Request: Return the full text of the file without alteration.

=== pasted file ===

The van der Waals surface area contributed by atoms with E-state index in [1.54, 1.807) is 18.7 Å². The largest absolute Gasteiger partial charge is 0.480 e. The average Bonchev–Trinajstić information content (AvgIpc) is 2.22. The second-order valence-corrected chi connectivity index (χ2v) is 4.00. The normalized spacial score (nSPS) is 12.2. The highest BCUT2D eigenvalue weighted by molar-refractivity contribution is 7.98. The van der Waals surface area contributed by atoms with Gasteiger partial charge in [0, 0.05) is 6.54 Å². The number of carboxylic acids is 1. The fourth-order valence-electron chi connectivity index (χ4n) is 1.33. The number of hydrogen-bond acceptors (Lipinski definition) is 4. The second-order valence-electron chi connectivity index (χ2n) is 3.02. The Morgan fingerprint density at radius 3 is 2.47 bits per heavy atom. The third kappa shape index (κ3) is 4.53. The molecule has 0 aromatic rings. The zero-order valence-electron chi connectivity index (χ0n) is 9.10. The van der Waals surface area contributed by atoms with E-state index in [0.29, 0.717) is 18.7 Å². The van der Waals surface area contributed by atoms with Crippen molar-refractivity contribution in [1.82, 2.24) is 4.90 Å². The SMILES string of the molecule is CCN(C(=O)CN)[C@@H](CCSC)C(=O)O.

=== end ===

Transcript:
The van der Waals surface area contributed by atoms with E-state index in [1.54, 1.807) is 18.7 Å². The largest absolute Gasteiger partial charge is 0.480 e. The average Bonchev–Trinajstić information content (AvgIpc) is 2.22. The second-order valence-corrected chi connectivity index (χ2v) is 4.00. The normalized spacial score (nSPS) is 12.2. The highest BCUT2D eigenvalue weighted by molar-refractivity contribution is 7.98. The van der Waals surface area contributed by atoms with Gasteiger partial charge in [0, 0.05) is 6.54 Å². The number of carboxylic acids is 1. The fourth-order valence-electron chi connectivity index (χ4n) is 1.33. The number of hydrogen-bond acceptors (Lipinski definition) is 4. The second-order valence-electron chi connectivity index (χ2n) is 3.02. The Morgan fingerprint density at radius 3 is 2.47 bits per heavy atom. The third kappa shape index (κ3) is 4.53. The molecule has 0 aromatic rings. The zero-order valence-electron chi connectivity index (χ0n) is 9.10. The van der Waals surface area contributed by atoms with E-state index in [0.29, 0.717) is 18.7 Å². The van der Waals surface area contributed by atoms with Crippen molar-refractivity contribution in [1.82, 2.24) is 4.90 Å². The SMILES string of the molecule is CCN(C(=O)CN)[C@@H](CCSC)C(=O)O.